07. April 2022

The 2022 Lombard Prize Congratulations to David Brandon Smith

Congratulations to David Brandon Smith

We are very pleased to announce that our BCDSS doctoral researcher David Brandon Smith is third-place winner of the 2022 Lombard Prize of the World Communion of Reformed Churches (WCRC) with his essay, “A Liberative Reformed Linguistic: Ecumenical Formation Programs, Gender and Sexuality.” Congratulations!

The third-place winner of the 2022 Lombard Prize
The third-place winner of the 2022 Lombard Prize © Barbara Frommann
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Essays by three young theologians from the United Kingdom, Brazil, and United States have been selected as winners of the 2022 Lombard Prize.

The Prize’s aim is to encourage theological work in the tradition of Reformed thought that responds to challenges of our time, bringing together elements of faith and theology in dialogue with justice and peace issues and mission in the world—all central themes of Reformed witness.

Short abstract of David's essay:

A Liberative Reformed Linguistic: Ecumenical Formation Programs, Gender & Sexuality
The paper contends that short-term study and exposure programs like the WCRC’s Global Institute of Theology, the WCC’s Global Ecumenical Theological Institute, and the University of Bonn’s Master of Arts in Ecumenical Studies program provide unique opportunities for emerging scholars and church leaders to develop life-giving linguistics around human sexuality. The paper includes a reflection on the historical/theological foundations of ecumenical formation as understood by the Swiss theologian and church leader, Adolf Keller. It also briefly explicates some of Dietrich Bonhoeffer’s relevant insights and calls for a revisiting of the pre-systematized reflections of individual theologians during the ecumenical movement’s impressionable years. The paper’s third section explores how the development of liberative Reformed linguistics around gender and sexuality relates to the central aim of ecumenical formation programs, which is to impart a shared sense of identity and instill a commitment to the ecumenical imperative. After a brief exploration of the global situation facing those who are marginalized because of their sexual orientation, gender identity or sex characteristics, Smith calls the world’s largest Reformed Protestant body to liberate its current discourse and develop a deeper understanding of its calling to communion and commitment to justice.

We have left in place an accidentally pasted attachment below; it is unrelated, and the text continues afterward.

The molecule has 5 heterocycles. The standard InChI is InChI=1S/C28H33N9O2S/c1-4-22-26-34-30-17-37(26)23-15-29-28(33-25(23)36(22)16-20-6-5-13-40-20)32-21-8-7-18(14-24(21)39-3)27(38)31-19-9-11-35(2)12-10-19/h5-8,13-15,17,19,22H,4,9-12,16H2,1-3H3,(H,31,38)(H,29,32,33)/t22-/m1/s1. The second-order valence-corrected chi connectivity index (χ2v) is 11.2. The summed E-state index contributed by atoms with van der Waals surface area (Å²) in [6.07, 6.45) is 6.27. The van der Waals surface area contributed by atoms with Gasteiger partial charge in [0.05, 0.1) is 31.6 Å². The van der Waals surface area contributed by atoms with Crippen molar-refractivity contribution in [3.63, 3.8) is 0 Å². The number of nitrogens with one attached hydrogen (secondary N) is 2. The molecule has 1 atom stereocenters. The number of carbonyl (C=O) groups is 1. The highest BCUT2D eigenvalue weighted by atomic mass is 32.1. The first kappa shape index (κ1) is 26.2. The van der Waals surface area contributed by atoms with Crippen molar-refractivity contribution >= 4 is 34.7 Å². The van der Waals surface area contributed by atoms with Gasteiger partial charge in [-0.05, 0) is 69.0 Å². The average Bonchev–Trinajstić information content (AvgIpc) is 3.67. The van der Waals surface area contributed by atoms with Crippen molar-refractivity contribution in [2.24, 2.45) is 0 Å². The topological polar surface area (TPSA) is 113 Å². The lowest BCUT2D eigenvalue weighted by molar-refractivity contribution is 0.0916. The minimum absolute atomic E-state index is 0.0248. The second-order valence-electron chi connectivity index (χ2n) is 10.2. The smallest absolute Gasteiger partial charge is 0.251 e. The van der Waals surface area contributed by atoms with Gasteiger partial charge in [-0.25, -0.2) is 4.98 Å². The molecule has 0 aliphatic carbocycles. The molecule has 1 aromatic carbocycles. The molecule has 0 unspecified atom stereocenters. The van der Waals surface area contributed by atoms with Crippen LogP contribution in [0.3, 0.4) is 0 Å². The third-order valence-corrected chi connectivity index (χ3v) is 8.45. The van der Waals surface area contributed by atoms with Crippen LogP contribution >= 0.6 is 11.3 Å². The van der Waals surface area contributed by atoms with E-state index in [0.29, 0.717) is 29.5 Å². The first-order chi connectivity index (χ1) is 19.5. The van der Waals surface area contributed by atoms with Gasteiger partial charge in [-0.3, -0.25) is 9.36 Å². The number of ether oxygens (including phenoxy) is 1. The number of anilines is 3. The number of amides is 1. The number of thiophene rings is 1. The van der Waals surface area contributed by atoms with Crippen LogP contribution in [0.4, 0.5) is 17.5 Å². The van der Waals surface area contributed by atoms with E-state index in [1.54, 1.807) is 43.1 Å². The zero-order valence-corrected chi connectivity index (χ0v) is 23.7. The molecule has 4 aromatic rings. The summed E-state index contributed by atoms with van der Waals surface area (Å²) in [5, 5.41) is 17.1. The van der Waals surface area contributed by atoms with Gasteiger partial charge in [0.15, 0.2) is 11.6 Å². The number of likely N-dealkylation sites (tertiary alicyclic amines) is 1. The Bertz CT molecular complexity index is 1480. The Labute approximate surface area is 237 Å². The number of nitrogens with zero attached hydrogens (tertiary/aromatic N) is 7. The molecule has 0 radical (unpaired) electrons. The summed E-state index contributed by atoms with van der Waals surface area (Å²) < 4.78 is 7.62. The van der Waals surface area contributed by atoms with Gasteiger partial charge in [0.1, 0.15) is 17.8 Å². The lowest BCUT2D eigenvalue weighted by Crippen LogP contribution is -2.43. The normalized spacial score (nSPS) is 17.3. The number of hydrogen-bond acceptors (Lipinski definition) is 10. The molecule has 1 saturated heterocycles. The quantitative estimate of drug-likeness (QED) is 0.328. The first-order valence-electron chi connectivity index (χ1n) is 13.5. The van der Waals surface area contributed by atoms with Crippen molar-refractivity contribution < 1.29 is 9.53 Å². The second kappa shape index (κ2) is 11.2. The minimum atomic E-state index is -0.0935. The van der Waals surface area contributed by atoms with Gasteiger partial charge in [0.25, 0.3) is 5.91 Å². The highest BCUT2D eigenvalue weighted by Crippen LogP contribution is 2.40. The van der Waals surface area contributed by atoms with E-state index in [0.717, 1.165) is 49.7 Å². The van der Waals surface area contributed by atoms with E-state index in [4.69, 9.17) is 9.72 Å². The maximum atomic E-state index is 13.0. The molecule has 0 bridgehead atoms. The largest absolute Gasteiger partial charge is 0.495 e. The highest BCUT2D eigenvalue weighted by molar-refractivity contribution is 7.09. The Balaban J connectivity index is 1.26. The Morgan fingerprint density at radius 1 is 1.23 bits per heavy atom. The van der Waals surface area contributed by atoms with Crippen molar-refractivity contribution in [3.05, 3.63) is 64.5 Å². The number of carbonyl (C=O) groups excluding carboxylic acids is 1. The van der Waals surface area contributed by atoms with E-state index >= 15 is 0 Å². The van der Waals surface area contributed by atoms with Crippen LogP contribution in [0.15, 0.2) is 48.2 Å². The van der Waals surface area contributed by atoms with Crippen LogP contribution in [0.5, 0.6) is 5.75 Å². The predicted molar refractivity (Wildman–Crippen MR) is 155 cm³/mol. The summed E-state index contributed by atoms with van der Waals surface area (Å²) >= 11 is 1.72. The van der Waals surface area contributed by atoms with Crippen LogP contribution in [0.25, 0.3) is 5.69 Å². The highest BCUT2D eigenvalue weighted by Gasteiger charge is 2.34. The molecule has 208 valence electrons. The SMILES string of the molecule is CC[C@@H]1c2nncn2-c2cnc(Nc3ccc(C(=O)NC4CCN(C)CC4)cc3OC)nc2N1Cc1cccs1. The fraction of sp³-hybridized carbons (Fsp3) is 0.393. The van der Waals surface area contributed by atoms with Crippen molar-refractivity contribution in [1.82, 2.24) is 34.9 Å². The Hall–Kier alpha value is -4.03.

“To me, the Lombard Prize is about more than a celebration of emerging scholars, it is also about declaring the openness of our communion to the future God has designed for us. In the years and decades to come, we will continue to face great challenges and ask over-arching questions together. I pray we will do so in the spirit of unity, siblinghood, and justice to which Christ has called us.” (David B. Smith)

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